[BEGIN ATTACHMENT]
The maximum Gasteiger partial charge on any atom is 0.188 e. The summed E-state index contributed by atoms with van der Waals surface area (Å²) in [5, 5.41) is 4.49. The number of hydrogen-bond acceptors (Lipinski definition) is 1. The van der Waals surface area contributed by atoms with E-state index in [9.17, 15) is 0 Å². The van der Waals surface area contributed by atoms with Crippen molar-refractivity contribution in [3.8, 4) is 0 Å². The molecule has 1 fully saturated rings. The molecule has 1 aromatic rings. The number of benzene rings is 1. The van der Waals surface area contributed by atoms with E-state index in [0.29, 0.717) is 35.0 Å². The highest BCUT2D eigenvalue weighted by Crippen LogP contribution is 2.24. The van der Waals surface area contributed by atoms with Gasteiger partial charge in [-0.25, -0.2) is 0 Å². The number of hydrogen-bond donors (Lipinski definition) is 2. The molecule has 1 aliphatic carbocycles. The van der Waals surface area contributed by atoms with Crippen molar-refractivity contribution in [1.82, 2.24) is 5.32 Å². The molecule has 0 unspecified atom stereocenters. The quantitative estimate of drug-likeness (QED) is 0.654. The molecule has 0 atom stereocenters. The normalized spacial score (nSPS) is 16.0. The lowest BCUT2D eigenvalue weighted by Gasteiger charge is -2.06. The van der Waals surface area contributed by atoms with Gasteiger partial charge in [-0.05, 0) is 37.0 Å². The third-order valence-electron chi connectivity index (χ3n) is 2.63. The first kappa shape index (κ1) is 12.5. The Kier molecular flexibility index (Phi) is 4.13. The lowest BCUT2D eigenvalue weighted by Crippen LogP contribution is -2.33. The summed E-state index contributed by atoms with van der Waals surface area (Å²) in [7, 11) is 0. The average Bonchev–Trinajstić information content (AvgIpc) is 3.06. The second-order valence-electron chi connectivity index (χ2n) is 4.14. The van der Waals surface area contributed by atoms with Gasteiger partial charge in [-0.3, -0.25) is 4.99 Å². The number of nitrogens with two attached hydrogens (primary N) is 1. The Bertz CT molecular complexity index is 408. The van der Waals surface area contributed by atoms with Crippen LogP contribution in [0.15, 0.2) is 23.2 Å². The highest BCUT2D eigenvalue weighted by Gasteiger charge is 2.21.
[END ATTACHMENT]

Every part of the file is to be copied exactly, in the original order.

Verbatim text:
The maximum Gasteiger partial charge on any atom is 0.188 e. The summed E-state index contributed by atoms with van der Waals surface area (Å²) in [5, 5.41) is 4.49. The number of hydrogen-bond acceptors (Lipinski definition) is 1. The van der Waals surface area contributed by atoms with E-state index in [9.17, 15) is 0 Å². The van der Waals surface area contributed by atoms with Crippen molar-refractivity contribution in [3.8, 4) is 0 Å². The molecule has 1 fully saturated rings. The molecule has 1 aromatic rings. The number of benzene rings is 1. The van der Waals surface area contributed by atoms with E-state index in [0.29, 0.717) is 35.0 Å². The highest BCUT2D eigenvalue weighted by Crippen LogP contribution is 2.24. The van der Waals surface area contributed by atoms with Gasteiger partial charge in [-0.25, -0.2) is 0 Å². The number of hydrogen-bond donors (Lipinski definition) is 2. The molecule has 1 aliphatic carbocycles. The van der Waals surface area contributed by atoms with Crippen molar-refractivity contribution in [1.82, 2.24) is 5.32 Å². The molecule has 0 unspecified atom stereocenters. The quantitative estimate of drug-likeness (QED) is 0.654. The molecule has 0 atom stereocenters. The normalized spacial score (nSPS) is 16.0. The lowest BCUT2D eigenvalue weighted by Gasteiger charge is -2.06. The van der Waals surface area contributed by atoms with Gasteiger partial charge in [-0.05, 0) is 37.0 Å². The third-order valence-electron chi connectivity index (χ3n) is 2.63. The first kappa shape index (κ1) is 12.5. The Kier molecular flexibility index (Phi) is 4.13. The lowest BCUT2D eigenvalue weighted by Crippen LogP contribution is -2.33. The summed E-state index contributed by atoms with van der Waals surface area (Å²) in [7, 11) is 0. The average Bonchev–Trinajstić information content (AvgIpc) is 3.06. The second-order valence-electron chi connectivity index (χ2n) is 4.14. The van der Waals surface area contributed by atoms with Gasteiger partial charge in [-0.3, -0.25) is 4.99 Å². The number of nitrogens with two attached hydrogens (primary N) is 1. The Bertz CT molecular complexity index is 408. The van der Waals surface area contributed by atoms with Crippen LogP contribution in [0.15, 0.2) is 23.2 Å². The highest BCUT2D eigenvalue weighted by Gasteiger charge is 2.21.